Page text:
Restaurant News & Reviews

Headin' South

What do you get when you combine traditional Mexican flavors with some Santa Maria-style barbecue?

The smokin’ menu at Rancho Nipomo Deli & BBQ, of course.

The fairly new eatery in southern Nipomo mixes up time-honored barbecue items such as pulled pork sandwiches and tri-tip with fresh-made tortillas and Teleta bread to create flavorful dishes that owners Richard and Brenda Cowell call "early California cuisine."

The couple has their own variations on carnitas, chili verde, tortas and even hot dogs.

"We do a Central Coast style," said Richard. "We’ve created our own flavor. It’s a multi-cultural deli."

Early California ambience

Spanish tiles cover the roof of this ranch-style restaurant on the original El Camino Real. A hefty door made from French oak barrels and wrought iron greets hungry patrons entering the establishment. The owners built the door from some 8-by-10-foot wine barrels they bought while visiting a winery in Ensenada, Mexico.

Other significant and historic fixtures fill the indoors of the colorful building. Old photographs of California agriculture workers line the walls, including a copy of "Migrant Mother," a famous picture of a Nipomo woman taken in 1936.

The place is quaint and inviting, with lots of wooden fixtures and walls painted a tan-orange hue. Outside, the eatery boasts a large outdoor patio with plenty of umbrella-covered tables, making it a perfect spot to relax and eat on a nice day.

Two trips to the ranch

On a recent girls’ night out, my friend Sarah and I stopped off at Rancho Nipomo because she couldn’t stop raving about the place she had recently discovered. She swore I had to try the torta with carnitas served on fresh-baked bread ($6).

The flavorful sandwich was topped with lettuce, tomatoes, onions and jalapenos, and smothered in a "special sauce." I was quickly hooked on the smoky Mexican sandwich, which combined spicy and sweet flavors between slices of soft bread. The sandwich was quite large, making it a good buy for the price, and I saved half for a late-night snack.

A few days later, I returned with two Features staff members to show them my new discovery. We made the drive from San Luis Obispo one day for lunch after I promised that the service was quick and the drive wasn’t too long. Rancho Nipomo is right off the freeway at the Highway 166 East exit, making it about as far south as you can go in the county.

Ticket editor Justin was intrigued by the Baja street-style hot dog ($2.75), a beef frank wrapped in bacon and topped with mustard, pickle and grilled onions, but opted for the BBQ tri-tip sandwich ($8). It came with a 1/2-pound of oak flavored tri-tip piled high on fresh bread.

He was a little surprised to find the sandwich came completely dry because he’d assumed there’d be barbecue sauce on it at least. A quick trip to the restaurant’s counter rectified that little problem. With the sauce added, the sandwich was filling and tasty, though he considered it a little steeply priced at $8.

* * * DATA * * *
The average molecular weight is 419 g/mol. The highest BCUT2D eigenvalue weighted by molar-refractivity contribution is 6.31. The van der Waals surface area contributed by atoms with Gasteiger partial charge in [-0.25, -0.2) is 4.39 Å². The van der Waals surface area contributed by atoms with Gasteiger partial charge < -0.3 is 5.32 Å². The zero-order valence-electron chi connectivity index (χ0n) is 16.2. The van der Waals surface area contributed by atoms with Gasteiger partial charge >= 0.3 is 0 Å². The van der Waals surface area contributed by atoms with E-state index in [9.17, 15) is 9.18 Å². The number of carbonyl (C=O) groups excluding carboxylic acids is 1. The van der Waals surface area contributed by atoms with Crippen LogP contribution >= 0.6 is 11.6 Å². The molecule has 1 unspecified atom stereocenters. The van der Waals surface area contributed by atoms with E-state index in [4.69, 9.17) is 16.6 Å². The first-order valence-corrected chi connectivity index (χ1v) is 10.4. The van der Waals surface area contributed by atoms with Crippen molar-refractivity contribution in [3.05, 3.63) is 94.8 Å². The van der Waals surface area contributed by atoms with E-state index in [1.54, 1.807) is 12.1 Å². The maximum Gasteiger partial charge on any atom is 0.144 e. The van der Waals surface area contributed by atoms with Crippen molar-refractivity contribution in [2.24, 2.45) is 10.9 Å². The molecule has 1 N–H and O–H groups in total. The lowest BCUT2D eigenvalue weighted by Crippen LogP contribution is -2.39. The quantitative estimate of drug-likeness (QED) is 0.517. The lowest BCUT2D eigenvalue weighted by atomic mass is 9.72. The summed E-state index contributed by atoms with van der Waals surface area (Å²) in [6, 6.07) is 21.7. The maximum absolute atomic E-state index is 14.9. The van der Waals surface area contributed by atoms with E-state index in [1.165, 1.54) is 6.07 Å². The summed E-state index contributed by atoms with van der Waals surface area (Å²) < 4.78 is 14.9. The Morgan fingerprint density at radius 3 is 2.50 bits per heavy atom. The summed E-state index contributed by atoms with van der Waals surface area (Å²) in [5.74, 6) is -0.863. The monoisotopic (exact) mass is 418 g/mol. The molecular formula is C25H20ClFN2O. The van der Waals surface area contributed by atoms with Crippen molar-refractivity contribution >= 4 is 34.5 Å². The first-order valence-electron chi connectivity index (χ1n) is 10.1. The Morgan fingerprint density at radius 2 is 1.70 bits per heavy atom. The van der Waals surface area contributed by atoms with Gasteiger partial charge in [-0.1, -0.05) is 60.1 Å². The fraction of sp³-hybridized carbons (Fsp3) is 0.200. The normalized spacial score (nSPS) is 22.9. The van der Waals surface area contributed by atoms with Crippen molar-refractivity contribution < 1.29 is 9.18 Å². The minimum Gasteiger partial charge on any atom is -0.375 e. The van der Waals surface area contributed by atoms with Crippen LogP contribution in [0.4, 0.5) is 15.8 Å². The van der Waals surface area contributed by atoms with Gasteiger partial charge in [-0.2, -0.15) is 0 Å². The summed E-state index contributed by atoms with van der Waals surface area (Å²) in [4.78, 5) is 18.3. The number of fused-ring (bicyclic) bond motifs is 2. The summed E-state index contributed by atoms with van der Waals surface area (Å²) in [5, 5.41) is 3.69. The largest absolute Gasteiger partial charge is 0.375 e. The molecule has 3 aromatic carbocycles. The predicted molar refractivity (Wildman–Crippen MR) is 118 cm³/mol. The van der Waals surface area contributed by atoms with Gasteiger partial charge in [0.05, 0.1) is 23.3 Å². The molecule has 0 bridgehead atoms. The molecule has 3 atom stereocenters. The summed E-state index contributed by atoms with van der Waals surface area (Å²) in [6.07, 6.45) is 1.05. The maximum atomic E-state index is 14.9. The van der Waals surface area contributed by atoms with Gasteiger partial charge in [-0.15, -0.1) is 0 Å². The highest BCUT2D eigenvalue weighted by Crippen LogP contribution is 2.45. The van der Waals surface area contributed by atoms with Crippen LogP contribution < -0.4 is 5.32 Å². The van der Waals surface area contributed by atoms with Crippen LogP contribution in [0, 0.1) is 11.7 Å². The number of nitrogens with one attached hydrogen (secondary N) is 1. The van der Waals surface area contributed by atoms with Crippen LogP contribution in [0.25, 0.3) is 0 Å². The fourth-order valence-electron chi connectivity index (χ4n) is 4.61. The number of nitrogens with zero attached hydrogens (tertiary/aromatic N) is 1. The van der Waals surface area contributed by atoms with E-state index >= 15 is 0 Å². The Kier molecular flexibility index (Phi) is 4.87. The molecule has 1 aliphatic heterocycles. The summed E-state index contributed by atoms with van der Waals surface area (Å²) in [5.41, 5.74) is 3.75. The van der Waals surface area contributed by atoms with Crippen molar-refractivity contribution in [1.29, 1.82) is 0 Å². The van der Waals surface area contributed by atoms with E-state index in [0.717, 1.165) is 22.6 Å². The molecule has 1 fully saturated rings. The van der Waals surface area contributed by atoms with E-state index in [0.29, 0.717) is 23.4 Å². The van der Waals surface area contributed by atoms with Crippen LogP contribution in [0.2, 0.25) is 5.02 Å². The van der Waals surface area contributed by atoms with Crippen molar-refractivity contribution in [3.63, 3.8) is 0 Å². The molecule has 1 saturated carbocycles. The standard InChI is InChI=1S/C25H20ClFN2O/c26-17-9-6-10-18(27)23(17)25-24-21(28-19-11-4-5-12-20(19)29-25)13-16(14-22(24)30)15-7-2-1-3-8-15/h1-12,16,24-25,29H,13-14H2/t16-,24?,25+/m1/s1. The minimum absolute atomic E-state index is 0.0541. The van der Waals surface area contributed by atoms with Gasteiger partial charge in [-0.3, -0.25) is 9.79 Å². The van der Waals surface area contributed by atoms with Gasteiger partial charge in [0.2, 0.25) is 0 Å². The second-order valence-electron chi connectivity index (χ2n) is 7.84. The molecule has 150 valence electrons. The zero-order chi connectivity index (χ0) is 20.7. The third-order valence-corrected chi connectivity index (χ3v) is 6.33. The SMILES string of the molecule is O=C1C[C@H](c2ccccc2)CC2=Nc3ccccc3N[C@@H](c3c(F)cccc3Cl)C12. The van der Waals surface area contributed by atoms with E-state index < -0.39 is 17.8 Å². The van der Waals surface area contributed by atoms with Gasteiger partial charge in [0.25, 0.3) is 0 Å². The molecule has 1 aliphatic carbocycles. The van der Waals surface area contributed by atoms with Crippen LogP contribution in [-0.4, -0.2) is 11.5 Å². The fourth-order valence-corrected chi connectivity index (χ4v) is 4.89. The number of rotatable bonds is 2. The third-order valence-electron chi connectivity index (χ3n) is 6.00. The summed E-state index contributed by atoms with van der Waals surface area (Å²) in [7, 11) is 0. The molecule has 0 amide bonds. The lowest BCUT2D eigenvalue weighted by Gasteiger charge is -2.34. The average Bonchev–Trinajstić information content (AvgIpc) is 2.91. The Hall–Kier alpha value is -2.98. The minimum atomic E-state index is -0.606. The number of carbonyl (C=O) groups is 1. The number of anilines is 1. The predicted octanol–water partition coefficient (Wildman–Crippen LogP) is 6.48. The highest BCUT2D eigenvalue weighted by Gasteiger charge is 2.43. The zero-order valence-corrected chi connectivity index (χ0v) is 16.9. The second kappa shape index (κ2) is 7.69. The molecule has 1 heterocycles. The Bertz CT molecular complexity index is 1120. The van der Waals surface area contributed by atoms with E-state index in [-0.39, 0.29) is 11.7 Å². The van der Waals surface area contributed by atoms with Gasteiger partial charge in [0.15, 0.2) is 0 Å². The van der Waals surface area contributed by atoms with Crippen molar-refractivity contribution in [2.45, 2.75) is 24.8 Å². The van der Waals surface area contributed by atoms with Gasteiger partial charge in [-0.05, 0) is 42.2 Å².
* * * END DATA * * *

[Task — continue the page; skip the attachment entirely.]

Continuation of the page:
Jen ordered the BBQ pulled pork sandwich ($7), which piled shredded smoked pork smothered in barbecue sauce and coleslaw on Teleta bread. She loved the sandwich’s combination of sweet and spicy barbecue sauce. She was less impressed with the coleslaw, but admitted that she’s not much of a coleslaw fan.

I had the El Camino Real Special ($7), a house specialty plate of meat, rice and beans served with two homemade tortillas. It included a trip to the salsa bar and a drink, which made us consider it one of the best values on the menu.

I chose to have mine with the chili verde (slow-simmered pork), and I enjoyed creating my own burritos topped with multiple salsas from the salsa bar. The tortillas were soft and flavorful and the perfect way to wrap up my delectable ingredients.

My meal was so filling that I had to coerce my co-workers into helping me finish it. Next time, I may try one of the many taco choices so as to not fill up as fast.

Since the menu was quite economical, we decided to get a side of nachos, which were surprisingly cheap ($2.75, $1.25 extra with meat). Compared to the rich flavors of the other dishes, we were a little disappointed in the nachos.

The nachos were served in a paper tray of tortilla strips, nacho cheese and jalapeno slices, similar to what you’d get at a fair or movie theater. The large chunks of grilled white-meat chicken turned out to be the best part as the sticky, creamy nacho cheese sauce poured on the chips was not what we were expecting. Even so, I’m not one to turn away cheese sauce and jalapenos, so we ate most of it and called it a day.

Next time, we’d like to try the restaurant’s shrimp cocktail ($7) served Puerto Nuevo style with cucumber, tomato, onion and cilantro or one of the restaurant’s enticing desserts.

Back for seconds?

Well, not in one sitting. The portions are hearty here, leaving patrons full but without putting too much of a strain on your wallet.

Rancho Nipomo is good a for a quick meal right off the highway or for a Friday night dinner. It’s right next door to the Santa Maria Brewing Company, making it a good spot to enjoy some California barbecue finished off with a locally brewed beer.


Reach Dawn Rapp at 781-7946.

RANCHO NIPOMO DELI & BBQ

108 Cuyama Lane, Nipomo 925-3500

The scene: A casual early-California barbeque

The cuisine: Hearty dishes of Mexican and American barbeque

Plant to spend: $3 to $8 for lunch; $3 to $10 for dinner

Hours: 11 a.m. to 7 p.m. Tuesday- Thursday & Saturday, 11 a.m. to 8 p.m. Friday, 11 a.m. to 6 p.m. Sunday, closed Mondays.

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